The New European Ensemble, led by Emlyn Stam, tonight presented a programme of new compositions and arrangements on the theme of tango by Gustavo Beytelmann, Barbara Varassi Pega, Diego Schissi and Martin Sued. It certainly sounded intriguing.
In Argentina and Ecuador, in a melting pot of ethnicities made up of Europeans and former African slaves, hundreds of thousands of people were looking for entertainment. Theatres and street barrel organs spread both Tango music and dance style across the working-class slums. Often it was just men dancing together in Milongas as women were scarce among the work force.
By 1912, Tango dancers and musicians from Buenos Aires travelled to Europe. The first European tango craze took place in Paris and soon spread across European capitals and from there to New York. The body contact style and suggestive leg work of the Tango scandalised many.
When in the 1960-80s the prolific Astor Piazzola’s music conquered the world the Tango seemed set in stone. But, possibly to break out of this schematic idea, musicians have attempted to update or incorporate elements of classic Tango music into new works.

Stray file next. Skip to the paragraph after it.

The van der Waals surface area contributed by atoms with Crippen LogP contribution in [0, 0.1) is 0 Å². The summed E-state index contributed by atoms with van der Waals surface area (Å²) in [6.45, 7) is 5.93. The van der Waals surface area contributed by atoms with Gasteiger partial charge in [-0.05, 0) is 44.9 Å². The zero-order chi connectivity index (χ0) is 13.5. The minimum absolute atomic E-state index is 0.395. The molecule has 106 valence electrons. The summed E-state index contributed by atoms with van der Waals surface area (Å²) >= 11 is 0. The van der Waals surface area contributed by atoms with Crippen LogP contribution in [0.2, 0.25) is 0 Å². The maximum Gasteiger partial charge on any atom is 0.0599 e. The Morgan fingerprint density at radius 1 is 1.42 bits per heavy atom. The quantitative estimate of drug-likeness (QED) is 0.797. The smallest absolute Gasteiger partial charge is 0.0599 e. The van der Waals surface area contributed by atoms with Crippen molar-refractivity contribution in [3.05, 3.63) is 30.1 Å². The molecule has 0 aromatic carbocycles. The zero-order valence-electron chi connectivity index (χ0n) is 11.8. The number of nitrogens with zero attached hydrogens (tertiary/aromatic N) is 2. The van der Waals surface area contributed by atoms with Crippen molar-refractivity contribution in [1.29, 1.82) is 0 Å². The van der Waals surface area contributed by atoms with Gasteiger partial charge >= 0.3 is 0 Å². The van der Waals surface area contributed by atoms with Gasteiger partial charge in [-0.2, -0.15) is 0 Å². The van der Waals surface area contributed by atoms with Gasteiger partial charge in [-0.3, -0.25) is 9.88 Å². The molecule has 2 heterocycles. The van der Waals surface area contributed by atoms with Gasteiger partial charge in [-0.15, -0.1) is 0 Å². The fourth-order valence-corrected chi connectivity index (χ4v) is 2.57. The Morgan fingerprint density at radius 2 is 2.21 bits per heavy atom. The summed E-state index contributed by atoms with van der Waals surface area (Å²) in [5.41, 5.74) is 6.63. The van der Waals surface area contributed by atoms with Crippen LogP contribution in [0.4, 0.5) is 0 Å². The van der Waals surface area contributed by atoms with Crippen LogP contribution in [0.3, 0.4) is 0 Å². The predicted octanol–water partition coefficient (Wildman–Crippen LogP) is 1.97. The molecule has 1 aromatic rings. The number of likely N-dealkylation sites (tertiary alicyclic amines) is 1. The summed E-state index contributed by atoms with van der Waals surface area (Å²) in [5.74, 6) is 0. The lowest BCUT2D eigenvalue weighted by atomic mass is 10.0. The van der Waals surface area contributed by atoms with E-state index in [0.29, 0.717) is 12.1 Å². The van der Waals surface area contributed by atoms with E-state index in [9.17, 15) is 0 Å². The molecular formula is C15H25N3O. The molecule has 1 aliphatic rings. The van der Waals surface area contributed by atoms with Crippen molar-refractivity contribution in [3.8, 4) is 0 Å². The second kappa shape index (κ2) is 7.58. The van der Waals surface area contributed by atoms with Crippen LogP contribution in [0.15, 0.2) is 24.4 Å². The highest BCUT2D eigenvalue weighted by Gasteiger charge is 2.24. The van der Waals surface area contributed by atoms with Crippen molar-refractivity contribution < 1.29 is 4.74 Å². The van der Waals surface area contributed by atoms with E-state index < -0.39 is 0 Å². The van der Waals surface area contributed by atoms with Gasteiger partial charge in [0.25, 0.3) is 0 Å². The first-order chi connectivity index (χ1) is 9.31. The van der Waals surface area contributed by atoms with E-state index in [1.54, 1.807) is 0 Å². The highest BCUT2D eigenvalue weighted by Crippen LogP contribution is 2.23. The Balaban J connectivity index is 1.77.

Tonight we were invited to a whole new approach to the subject. Though the famed bandoneon was present in the line-up it was often overcome by the rest of the orchestra, excellent though it was. The accomplished ageing Gustavo Beytelmann, who extensively toured with Piazzola, endearingly explained his motivation to create a dialogue between the traditional and his own compositions.
Tonight’s world premiere of his 5 Instantanéas was certainly a departure from what audiences might expect from an evening of tango. For me, in any case, the same applied to a lesser and greater extend to some of the other compositions by Diego Schissi, Juan Carlos Cobián, Marian Mores, José Razzano and Agustin Bardi in whose pieces one caught, here and there, certain tango phrasings or rhythms.
The highlight of the evening came in the world premiere of the composition Celebratión by Barbara Varassi Pega. Though entirely new, it treated us to a full-blown, red-blooded tango imbued piece which earned her and the New European Ensemble three curtain calls.
I also much enjoyed the energetic playing by Emlyn Stam on viola who, in the heavily rhythmic parts, struggled against gravity to remain on his chair. Astrid Burchardt, 23rd September 2022